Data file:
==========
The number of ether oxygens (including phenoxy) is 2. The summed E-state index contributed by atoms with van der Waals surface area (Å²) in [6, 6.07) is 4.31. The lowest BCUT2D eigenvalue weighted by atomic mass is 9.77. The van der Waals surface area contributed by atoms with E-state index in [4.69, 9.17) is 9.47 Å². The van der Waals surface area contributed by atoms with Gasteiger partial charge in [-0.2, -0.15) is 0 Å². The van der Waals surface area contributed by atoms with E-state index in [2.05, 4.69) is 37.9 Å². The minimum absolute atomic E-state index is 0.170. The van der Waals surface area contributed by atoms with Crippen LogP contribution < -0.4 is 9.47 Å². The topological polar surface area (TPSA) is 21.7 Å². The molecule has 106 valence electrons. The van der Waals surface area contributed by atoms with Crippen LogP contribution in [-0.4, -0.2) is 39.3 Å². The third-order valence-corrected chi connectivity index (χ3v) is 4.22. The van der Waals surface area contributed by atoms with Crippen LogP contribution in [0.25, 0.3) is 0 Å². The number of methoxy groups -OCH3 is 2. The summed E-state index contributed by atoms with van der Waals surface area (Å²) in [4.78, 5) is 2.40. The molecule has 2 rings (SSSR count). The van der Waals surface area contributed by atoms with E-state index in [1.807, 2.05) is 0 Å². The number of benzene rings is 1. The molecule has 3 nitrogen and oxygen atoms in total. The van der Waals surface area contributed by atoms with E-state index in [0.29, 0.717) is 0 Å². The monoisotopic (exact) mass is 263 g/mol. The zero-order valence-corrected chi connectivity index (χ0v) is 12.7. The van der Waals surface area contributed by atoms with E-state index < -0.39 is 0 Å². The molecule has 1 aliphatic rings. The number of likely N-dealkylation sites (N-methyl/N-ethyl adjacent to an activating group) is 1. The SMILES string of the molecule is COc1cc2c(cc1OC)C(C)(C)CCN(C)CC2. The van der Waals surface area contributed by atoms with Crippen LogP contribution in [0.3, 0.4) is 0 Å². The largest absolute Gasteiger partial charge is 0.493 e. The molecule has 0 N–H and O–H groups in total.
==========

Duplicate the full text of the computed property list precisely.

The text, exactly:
The number of ether oxygens (including phenoxy) is 2. The summed E-state index contributed by atoms with van der Waals surface area (Å²) in [6, 6.07) is 4.31. The lowest BCUT2D eigenvalue weighted by atomic mass is 9.77. The van der Waals surface area contributed by atoms with E-state index in [4.69, 9.17) is 9.47 Å². The van der Waals surface area contributed by atoms with Gasteiger partial charge in [-0.2, -0.15) is 0 Å². The van der Waals surface area contributed by atoms with E-state index in [2.05, 4.69) is 37.9 Å². The minimum absolute atomic E-state index is 0.170. The van der Waals surface area contributed by atoms with Crippen LogP contribution < -0.4 is 9.47 Å². The topological polar surface area (TPSA) is 21.7 Å². The molecule has 106 valence electrons. The van der Waals surface area contributed by atoms with Crippen LogP contribution in [-0.4, -0.2) is 39.3 Å². The third-order valence-corrected chi connectivity index (χ3v) is 4.22. The van der Waals surface area contributed by atoms with Crippen LogP contribution in [0.25, 0.3) is 0 Å². The number of methoxy groups -OCH3 is 2. The summed E-state index contributed by atoms with van der Waals surface area (Å²) in [4.78, 5) is 2.40. The molecule has 2 rings (SSSR count). The van der Waals surface area contributed by atoms with E-state index in [1.807, 2.05) is 0 Å². The number of benzene rings is 1. The molecule has 3 nitrogen and oxygen atoms in total. The van der Waals surface area contributed by atoms with E-state index in [0.29, 0.717) is 0 Å². The monoisotopic (exact) mass is 263 g/mol. The zero-order valence-corrected chi connectivity index (χ0v) is 12.7. The van der Waals surface area contributed by atoms with E-state index < -0.39 is 0 Å². The molecule has 1 aliphatic rings. The number of likely N-dealkylation sites (N-methyl/N-ethyl adjacent to an activating group) is 1. The SMILES string of the molecule is COc1cc2c(cc1OC)C(C)(C)CCN(C)CC2. The van der Waals surface area contributed by atoms with Crippen LogP contribution in [0.3, 0.4) is 0 Å². The largest absolute Gasteiger partial charge is 0.493 e. The molecule has 0 N–H and O–H groups in total.